Children Left Behind: The Effects of Statewide Job Loss on Student Achievement
AbstractWe examine effects of state-level job losses on student achievement. Losses to 1% of the working-age population decrease eighth-grade math scores by .076 standard deviations, with consistently negative but less precise effects on eighth-grade reading and on fourth-grade math and reading. Effects are 34 times larger than found when comparing students with displaced parents to otherwise similar students, suggesting that downturns affect all students, not just those whose parents lose employment. Evidence is inconsistent with a “downward spiral of behavior” or reduced school funding as causal mechanisms; rather, reduced income and increased distress likely inhibit performance. States experiencing displacement of 1% of workers likely see an 8% increase in schools missing No Child Left Behind requirements.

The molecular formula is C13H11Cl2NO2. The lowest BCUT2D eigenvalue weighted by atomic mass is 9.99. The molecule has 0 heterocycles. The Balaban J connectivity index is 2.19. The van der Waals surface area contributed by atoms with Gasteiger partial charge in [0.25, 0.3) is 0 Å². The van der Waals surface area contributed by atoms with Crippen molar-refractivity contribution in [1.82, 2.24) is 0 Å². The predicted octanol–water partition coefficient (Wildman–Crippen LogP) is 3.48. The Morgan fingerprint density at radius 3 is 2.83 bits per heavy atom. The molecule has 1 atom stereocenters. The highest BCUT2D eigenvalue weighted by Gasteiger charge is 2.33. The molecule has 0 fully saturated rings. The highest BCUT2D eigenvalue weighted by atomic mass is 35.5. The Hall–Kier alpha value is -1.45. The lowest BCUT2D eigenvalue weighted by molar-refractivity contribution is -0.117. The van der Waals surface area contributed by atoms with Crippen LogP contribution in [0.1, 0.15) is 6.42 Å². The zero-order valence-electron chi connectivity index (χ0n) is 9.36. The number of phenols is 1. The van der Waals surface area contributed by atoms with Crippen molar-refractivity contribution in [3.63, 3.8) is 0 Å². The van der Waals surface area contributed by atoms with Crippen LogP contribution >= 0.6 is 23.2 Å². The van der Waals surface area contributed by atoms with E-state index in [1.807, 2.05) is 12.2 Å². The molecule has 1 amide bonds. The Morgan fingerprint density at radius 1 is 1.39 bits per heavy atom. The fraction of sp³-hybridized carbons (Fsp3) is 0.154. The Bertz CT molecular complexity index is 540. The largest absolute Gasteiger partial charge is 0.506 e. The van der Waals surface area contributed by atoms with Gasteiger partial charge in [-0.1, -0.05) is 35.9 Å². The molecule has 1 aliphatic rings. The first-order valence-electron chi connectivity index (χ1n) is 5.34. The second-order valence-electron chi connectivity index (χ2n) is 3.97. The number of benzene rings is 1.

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Bibliographic InfoPaper provided by National Bureau of Economic Research, Inc in its series NBER Working Papers with number 17104.
Date of creation: Jun 2011
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Find related papers by JEL classification:
- I2 - Health, Education, and Welfare - - Education
- J6 - Labor and Demographic Economics - - Mobility, Unemployment, Vacancies, and Immigrant Workers
This paper has been announced in the following NEP Reports:
- NEP-ALL-2011-06-11 (All new papers)
- NEP-LAB-2011-06-11 (Labour Economics)
- NEP-URE-2011-06-11 (Urban & Real Estate Economics)
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- William Darity, 2013. "From Here to Full Employment," The Review of Black Political Economy, Springer, vol. 40(2), pages 115-120, June.
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